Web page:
00:23:00 Dr. Jackson: So that is a tough, tough, tough balance to get because it’s not just you entertaining your child, but you have work to do as well. And for those parents who are working from home, and are glad to be able to work from home because we would like to get whatever version of the salary we were getting before we would like to continue getting it. Working from home and monitoring your kid is very difficult, very, very difficult.

I find that parents help each other more than anybody else can in terms of coming up with ideas for how to manage. And if you can do virtual sharing– so this mommy is going to have the group on Zoom for this two hours, while all the other mommies get a chance to do two hours of work. And then, we switch it or– but even when you do that, kids want to touch base with the parent. They will pop out of the two hour session because they want to just make sure you’re still there. They want water. The tummy feel funny and just want to make sure you’re there, share the joke that was told. They want to connect. And it takes a lot of reassuring.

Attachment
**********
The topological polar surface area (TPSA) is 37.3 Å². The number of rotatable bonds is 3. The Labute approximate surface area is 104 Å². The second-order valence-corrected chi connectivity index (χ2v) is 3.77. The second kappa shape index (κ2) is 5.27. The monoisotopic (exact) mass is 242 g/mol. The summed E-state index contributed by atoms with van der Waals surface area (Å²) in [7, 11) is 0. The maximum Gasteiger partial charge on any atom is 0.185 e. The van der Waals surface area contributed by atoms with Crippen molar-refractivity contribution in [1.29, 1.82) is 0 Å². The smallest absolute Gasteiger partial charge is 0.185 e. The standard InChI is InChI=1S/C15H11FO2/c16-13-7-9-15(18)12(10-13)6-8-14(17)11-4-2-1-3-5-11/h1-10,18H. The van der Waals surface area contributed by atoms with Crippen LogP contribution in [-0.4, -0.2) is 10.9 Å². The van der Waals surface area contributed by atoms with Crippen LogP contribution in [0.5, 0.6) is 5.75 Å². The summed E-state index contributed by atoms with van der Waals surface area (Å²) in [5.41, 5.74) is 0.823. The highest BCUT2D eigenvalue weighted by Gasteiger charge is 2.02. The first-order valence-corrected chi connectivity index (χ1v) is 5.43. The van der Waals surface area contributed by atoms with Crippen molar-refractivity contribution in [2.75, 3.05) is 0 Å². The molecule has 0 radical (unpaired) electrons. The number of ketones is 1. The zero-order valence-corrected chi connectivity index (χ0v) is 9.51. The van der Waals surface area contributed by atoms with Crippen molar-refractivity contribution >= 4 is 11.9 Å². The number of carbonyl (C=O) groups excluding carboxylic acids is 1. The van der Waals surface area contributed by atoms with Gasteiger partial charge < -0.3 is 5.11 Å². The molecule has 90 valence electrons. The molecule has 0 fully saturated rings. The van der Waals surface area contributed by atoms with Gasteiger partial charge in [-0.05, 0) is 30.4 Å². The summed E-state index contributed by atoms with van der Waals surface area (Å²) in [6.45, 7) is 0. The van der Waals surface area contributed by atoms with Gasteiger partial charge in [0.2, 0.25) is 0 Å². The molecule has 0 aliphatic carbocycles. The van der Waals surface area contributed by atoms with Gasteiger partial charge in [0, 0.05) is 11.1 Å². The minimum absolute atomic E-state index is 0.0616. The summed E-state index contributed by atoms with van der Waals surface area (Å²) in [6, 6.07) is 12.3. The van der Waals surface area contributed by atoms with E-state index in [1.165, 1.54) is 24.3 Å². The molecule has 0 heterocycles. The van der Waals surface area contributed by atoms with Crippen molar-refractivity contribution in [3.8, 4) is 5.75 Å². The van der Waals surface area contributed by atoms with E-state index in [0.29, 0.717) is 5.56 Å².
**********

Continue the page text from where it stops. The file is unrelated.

But sharing that burden where you can, is certainly very, very advantageous and electronic babysitting can– I’ve heard of a couple parent groups that have been doing that and it’s working fairly well for them. It’s going to take time for kids to adjust to this new approach. But it is a very difficult balance. I can’t say I’ve heard any foolproof, “This is the thing to do.”